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Flax Oil for Infants

By Jill Corleone, RDN, LD

Babies need fat in their diet for not only growth but brain development too. While flax oil is a healthy source of fat and used as food, many people take it as a supplement to up their intake of essential fatty acids. When it comes to adding foods like this to your baby's diet, it's important to consult your pediatrician to discuss benefits and safety concerns.

Flax Oil Nutrition

Flax oil is not a significant source of any vitamin or mineral, but it is high in calories and fat. One tablespoon of the oil contains 120 calories and 14 grams of fat. Flax oil, however, is a rich source of alpha linoleic acid, or ALA, which is an omega-3 fatty acid that the body converts to eicosapentaenoic acid and docosahexaenoic acid. One tablespoon of flax oil contains 7 grams of ALA.

ALA and Baby's Health

Breast milk contains a small amount of ALA. Infant formulas are also fortified with the essential fat. A 2005 review study published in Lipids investigated the effects of infant formula fortified with ALA on growth and development in both term and preterm babies. The study found that the ALA improved weight gain in term infants but seemed to have no beneficial effects on weight gain in preterm infants or overall development. The authors of this study recommend further research.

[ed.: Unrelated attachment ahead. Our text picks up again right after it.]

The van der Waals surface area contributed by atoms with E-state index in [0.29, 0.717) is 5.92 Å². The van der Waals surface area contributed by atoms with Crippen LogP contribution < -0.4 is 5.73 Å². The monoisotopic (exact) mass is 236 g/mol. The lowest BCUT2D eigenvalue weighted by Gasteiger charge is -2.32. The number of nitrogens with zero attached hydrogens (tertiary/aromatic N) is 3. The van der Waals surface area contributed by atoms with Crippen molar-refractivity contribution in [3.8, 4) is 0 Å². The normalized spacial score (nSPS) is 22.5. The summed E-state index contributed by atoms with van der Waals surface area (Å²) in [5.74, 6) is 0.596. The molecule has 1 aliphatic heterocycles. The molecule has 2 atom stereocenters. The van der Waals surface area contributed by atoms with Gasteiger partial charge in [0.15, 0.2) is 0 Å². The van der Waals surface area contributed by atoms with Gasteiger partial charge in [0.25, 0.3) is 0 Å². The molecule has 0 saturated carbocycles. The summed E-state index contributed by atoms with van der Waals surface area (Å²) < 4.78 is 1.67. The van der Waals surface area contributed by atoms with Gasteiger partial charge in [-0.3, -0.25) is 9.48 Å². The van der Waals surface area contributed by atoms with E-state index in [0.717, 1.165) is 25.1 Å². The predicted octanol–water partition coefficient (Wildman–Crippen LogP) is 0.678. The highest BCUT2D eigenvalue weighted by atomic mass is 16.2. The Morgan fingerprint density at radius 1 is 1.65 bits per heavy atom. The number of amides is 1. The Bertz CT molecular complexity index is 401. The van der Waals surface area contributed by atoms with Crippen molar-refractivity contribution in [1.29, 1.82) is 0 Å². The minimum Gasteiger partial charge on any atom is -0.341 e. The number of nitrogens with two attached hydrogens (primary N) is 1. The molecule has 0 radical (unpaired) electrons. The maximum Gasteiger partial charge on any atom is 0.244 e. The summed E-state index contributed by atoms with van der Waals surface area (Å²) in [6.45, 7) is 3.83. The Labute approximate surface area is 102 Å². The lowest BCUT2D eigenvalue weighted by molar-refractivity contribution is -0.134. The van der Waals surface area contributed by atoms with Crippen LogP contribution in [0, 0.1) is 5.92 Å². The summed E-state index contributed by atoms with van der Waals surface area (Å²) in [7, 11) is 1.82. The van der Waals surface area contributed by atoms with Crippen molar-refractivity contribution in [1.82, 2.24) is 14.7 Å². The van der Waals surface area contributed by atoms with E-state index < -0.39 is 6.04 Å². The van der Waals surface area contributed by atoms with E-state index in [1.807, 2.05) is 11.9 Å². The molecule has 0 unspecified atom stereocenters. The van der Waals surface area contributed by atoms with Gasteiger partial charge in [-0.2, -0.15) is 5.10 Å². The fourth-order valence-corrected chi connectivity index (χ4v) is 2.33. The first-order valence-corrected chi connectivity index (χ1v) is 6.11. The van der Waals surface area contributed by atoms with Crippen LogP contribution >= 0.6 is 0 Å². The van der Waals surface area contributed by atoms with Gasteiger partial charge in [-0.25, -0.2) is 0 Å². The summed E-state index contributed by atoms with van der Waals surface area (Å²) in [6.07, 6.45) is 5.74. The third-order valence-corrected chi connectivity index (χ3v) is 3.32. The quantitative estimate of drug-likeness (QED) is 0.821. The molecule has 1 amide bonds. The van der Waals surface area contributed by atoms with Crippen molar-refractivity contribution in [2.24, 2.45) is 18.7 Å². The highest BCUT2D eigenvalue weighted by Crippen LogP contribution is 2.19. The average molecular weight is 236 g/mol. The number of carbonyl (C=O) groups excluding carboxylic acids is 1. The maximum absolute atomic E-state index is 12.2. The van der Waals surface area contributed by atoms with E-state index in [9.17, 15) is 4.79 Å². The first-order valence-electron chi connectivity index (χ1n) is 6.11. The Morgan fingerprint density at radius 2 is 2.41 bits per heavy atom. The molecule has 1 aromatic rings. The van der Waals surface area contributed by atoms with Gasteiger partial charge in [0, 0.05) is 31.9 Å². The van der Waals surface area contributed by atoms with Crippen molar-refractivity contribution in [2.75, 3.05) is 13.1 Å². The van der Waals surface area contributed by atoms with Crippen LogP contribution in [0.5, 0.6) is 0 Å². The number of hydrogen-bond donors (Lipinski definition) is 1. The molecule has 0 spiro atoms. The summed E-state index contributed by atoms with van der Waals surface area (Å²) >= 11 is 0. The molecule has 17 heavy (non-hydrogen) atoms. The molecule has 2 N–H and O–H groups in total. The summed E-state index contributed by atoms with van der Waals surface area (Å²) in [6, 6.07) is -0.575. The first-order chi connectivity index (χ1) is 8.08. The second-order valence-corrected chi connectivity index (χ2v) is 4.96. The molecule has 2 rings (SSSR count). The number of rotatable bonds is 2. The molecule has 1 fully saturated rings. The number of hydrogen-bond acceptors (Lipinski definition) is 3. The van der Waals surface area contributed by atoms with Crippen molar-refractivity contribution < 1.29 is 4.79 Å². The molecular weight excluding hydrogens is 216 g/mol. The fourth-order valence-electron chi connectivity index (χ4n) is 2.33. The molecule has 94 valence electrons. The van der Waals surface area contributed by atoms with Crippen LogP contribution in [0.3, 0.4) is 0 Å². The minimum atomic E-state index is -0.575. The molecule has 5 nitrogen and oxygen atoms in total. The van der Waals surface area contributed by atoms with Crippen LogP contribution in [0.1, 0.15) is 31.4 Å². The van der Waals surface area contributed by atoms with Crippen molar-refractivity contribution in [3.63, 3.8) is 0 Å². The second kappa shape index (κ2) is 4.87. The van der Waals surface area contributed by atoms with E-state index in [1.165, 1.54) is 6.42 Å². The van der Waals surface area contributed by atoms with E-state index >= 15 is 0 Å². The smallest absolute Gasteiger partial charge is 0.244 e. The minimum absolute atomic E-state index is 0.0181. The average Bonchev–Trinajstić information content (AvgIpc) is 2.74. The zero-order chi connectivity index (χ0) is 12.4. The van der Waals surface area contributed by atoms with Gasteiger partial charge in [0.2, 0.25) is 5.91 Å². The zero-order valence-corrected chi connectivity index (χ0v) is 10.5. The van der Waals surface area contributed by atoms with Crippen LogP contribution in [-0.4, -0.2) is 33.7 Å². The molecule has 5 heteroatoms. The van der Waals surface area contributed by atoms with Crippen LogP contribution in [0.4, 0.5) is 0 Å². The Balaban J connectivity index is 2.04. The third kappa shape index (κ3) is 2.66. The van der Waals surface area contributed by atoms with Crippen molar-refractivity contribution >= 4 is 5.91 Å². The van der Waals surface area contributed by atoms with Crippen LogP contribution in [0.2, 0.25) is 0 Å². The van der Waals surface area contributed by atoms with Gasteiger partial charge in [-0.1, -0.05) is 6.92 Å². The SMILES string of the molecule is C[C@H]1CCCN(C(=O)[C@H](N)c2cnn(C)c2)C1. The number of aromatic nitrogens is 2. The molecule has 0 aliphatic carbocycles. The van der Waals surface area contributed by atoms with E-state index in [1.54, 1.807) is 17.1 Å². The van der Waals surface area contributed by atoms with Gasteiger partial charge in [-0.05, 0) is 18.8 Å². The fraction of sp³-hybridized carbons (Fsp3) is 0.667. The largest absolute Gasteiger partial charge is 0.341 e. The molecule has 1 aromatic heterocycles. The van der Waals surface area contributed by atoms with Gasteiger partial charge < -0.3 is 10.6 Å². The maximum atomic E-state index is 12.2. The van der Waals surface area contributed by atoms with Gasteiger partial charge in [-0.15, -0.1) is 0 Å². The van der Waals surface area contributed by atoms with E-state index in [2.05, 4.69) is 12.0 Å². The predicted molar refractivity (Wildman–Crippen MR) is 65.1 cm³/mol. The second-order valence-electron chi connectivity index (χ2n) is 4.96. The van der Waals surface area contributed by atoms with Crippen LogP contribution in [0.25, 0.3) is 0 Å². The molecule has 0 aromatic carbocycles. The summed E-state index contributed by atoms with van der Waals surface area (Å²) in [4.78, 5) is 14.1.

Should You Add Flax?

While infant feeding guidelines say it's OK to offer your baby a wide variety of fats, including coconut oil, butter, ghee, sunflower oil and olive oil, there are no specific recommendations regarding flax oil. In fact, the University of Maryland Medical Center suggests that you consult your pediatrician to discuss the use of flax oil before adding it to your baby's diet.

What to Watch Out For

If you're given the OK by your doctor to add flax to your baby's diet, it's important to follow the same recommendations that you did when you introduced any new food to your baby to assess for tolerance and allergies, which means not introducing any other new food while offering the flax oil. This is especially important if you have a family history of food allergies. Signs to watch out for include rash, gas, fussiness, diarrhea or vomiting.

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